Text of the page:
I don't mind when people use the Bible as their Source and Authority on matters of spiritual consequence, but I do have a problem with people who choose only those verses that suit their purpose, then ignore anything and everything that does not.
Just like their parents did with the market and the democratic nation-state, one way or another young Turkish Muslims of the future will find a way to make their piety work with their love lives. It may not be in a subway, but they are not going to stop kissing.
It's hard to preach "Good News" when you're making news for fighting the wrong battles. At a time when Pope Francis is breathing new life into the church with his humility and inclusive posture, U.S. bishops should take a cue from Rome.
If allowing gay youths into the scouts was a threat to the survival of the organization, it would have been destroyed a long time ago.
In so many ways, I wish I would have spoken sooner. If I have any guilt at all, it is because I've waited this long to speak up. And so I now speak the truth that God has given me to speak -- the truth about love, acceptance and what it means to be a gay Catholic priest.
We know the Church has had a bum rap in how its dealt with outsiders. But maybe this critique is founded in the fact that the Church fears outsiders, whereas Jesus has something to say about "others."
For years, the Church has been challenged in this direction. It has learned to embrace women in leadership. It is learning to embrace people of diverse sexual and gender orientations. In the process, we have left behind or reinterpreted ideas that we once thought sacrosanct.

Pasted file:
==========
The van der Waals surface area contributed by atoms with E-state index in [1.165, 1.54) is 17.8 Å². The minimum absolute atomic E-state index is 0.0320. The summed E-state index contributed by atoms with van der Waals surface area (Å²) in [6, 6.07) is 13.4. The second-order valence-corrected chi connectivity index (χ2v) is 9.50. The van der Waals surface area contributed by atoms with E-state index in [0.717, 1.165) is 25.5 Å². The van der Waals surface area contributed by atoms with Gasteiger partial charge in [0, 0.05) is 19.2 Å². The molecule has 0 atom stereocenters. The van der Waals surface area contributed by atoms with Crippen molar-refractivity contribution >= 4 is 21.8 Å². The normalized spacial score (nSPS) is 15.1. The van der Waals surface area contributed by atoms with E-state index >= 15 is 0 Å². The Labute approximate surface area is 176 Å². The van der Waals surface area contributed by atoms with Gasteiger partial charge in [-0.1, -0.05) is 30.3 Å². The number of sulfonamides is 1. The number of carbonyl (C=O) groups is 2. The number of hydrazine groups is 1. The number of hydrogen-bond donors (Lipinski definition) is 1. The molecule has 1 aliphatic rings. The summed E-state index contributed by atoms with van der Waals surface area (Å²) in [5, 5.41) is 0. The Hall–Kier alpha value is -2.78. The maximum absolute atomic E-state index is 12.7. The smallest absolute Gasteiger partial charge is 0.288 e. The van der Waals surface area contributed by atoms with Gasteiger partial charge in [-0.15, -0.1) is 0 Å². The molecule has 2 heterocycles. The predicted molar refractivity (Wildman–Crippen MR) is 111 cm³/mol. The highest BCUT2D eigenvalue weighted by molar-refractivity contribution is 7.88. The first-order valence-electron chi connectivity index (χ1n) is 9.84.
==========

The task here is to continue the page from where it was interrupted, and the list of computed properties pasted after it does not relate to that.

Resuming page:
Pope Francis reassures me, an atheist, that the "good" that I do will lead me to meet someone along the way -- but what about the fact that I'm a lesbian? Is doing "good" enough for only one divergence from the faith?
The Archdiocese of New York and Cardinal Timothy Dolan must issue clear condemnations of the violence that has taken place on New York's streets directed at the gay community.
We preach that marriage fixes everything, from sexual infidelity to general moral decline in our culture. But it hasn't, and the way we teach about it, it won't.
Without the artistic and emotional contributions of gay people there would be no gospel music. This is the provocative and convincing claim made by Anthony Heilbut in his majestic new book, "The Fan Who Knew Too Much."
You, a well-meaning Christian, sign on to Facebook, only to see an overweight deacon from your church downing the super-sized everything at the local fast-food joint. Are you going to tell him he's going right to hell because he is a glutton? You would have some biblical backing if you did.
I find it hard to say the word "safe" this week without thinking about the anti-gay hate crimes that have been occurring in our community this year. I have reacted strongly to these acts, but I know that, in this case, I am like the New Yorkers who have never been directly affected by tornadoes.
Biblical passages to which conservative Christians appeal on these issues can be interpreted differently. But even those convinced that conservatives do not interpret the Bible correctly in these cases must concede that they do so consistently.
At the heart of every authentic call to ministry is the desire to live a life of integrity. It was my desire to live a life of integrity that led me to the priesthood and it is that same desire that has led me to where I am today.
In coming to a greater understanding of Christian masculinity, I am calling us to introspect and to adopt more fitting approach -- one that bears the fruit of Scripture's high calling, "reconciling the hearts of the fathers to their children, and the hearts of the children to their fathers."